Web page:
Co-author: Joseph J. Lazzarotti

The New Jersey’s highest Court has concluded that an employee, Marina Stengart, could reasonably expect that e-mail communication with her lawyer through her personal, password-protected, web-based e-mail account would remain private, and that sending and receiving them using a company laptop did not eliminate the attorney-client privilege that protected them. The Court went on to say that her employer’s counsel had violated the rules of professional conduct by reading her e-mails. The Supreme Court decided Stengart v. Loving Care on March 30, 2010 upholding the June 2009 decision of the state Appellate Division. 

This case makes two important points for employers: 

1) The Court stated that even a more clearly written and unambiguous policy regarding employer monitoring of emails would not be enforceable. That is, a clear policy stating that the employer could retrieve and read an employee’s attorney-client communication, accessed through a personal, password-protected e-mail account using the company’s computer system will not overcome an employee’s expectation of privacy and the privilege would remain. 

2) The Court’s opinion seems to suggest that employers cannot discipline employees for simply spending some time at work receiving personal, confidential legal advice from a private lawyer, although the Court noted that an employee who “spends long stretches of the workday” doing so may be disciplined. 

Loving Care’s employee handbook’s “Electronic Communication” policy governed employees’ use of company computers. The policy stated, among other things, “internet use and communication … are considered part of the company’s business” and “such communication are not to be considered private or personal to any individual employee.” However, the policy also provided, “[o]ccasional personal use is permitted.”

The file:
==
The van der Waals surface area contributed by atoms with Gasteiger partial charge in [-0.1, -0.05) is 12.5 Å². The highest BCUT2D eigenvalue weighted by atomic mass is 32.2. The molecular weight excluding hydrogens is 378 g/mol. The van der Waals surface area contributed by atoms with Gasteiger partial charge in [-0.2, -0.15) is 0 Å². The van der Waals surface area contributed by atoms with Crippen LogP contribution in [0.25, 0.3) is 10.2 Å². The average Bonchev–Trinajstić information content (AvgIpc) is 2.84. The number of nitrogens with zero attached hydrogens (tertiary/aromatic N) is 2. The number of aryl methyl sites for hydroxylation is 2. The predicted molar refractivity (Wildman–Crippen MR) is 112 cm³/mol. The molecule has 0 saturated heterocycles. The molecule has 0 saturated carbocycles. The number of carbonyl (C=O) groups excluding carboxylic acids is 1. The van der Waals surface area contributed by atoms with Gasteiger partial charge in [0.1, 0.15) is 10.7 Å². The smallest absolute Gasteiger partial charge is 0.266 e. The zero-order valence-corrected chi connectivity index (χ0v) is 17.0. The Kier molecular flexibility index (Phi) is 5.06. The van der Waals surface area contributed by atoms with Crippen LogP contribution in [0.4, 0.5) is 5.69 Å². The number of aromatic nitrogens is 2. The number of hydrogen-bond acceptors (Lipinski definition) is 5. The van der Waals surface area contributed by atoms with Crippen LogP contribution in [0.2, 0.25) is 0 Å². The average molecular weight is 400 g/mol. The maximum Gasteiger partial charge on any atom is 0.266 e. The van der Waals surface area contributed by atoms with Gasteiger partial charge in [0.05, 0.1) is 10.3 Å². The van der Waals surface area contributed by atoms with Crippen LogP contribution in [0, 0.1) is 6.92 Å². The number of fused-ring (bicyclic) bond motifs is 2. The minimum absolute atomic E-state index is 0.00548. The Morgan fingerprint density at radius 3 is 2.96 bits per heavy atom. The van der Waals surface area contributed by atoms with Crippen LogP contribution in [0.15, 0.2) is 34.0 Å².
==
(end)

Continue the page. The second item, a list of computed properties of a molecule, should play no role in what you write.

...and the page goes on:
The Court found the Policy does not give express notice to employees that messages exchanged on a personal, password-protected, web-based e-mail account are subject to monitoring if company equipment is used. Although the Policy states that the company may review matters on “the company’s media systems and services,” those terms are not defined. The prohibition of certain uses of “the e-mail system” appears to refer to a company e-mail account, not personal accounts. Similarly, the Policy does not warn that the contents of personal, web-based e-mails are stored on a hard drive and can be forensically retrieved and read. The Court also found the Policy creates ambiguity by declaring that e-mails “are not to be considered private or personal,” while also permitting “occasional personal use” of e-mail.

The Court determined that an employee’s reasonable expectation of privacy in a particular work setting must be addressed on a case-by-case basis, but stated that by using a personal e-mail account and not saving the password, Stengart had a subjectively reasonable expectation of privacy in the e-mails exchanged with her attorney on her personal, password-protected, web-based e-mail account, which was accessed on a company laptop. This subjective expectation of privacy was objectively reasonable in light of the ambiguous language of the Policy and the attorney-client nature of the communication.

This decision, and others highlighted previously in this blog, present numerous issues for employers.  While it may not be enforceable in New Jersey, we recommend, in light of the reasoning in this decision, that employers consider modifying their existing electronic communication policies to include:

  • Clear notice that personal, web-based emails accessed using company networks and stored on company networks or company computers can be monitored and reviewed by the company (of course, care should be taken here to avoid concerns under the Electronic Communications Privacy Act and the Stored Communications Act);
  • Definitions of the specific technologies and devices to which the policies apply;
  • Warnings that web-based, personal e-mail can be stored on the hard-drive of a computer and forensically accessed;
  • No ambiguities about personal use. 

See our sample electronic communication policy outline for more information. However, even with such a policy in place, employers and their lawyers must be aware of the potential liability they face for improperly accessing information on the employers’ systems which may later be deemed “private” or subject to a privilege.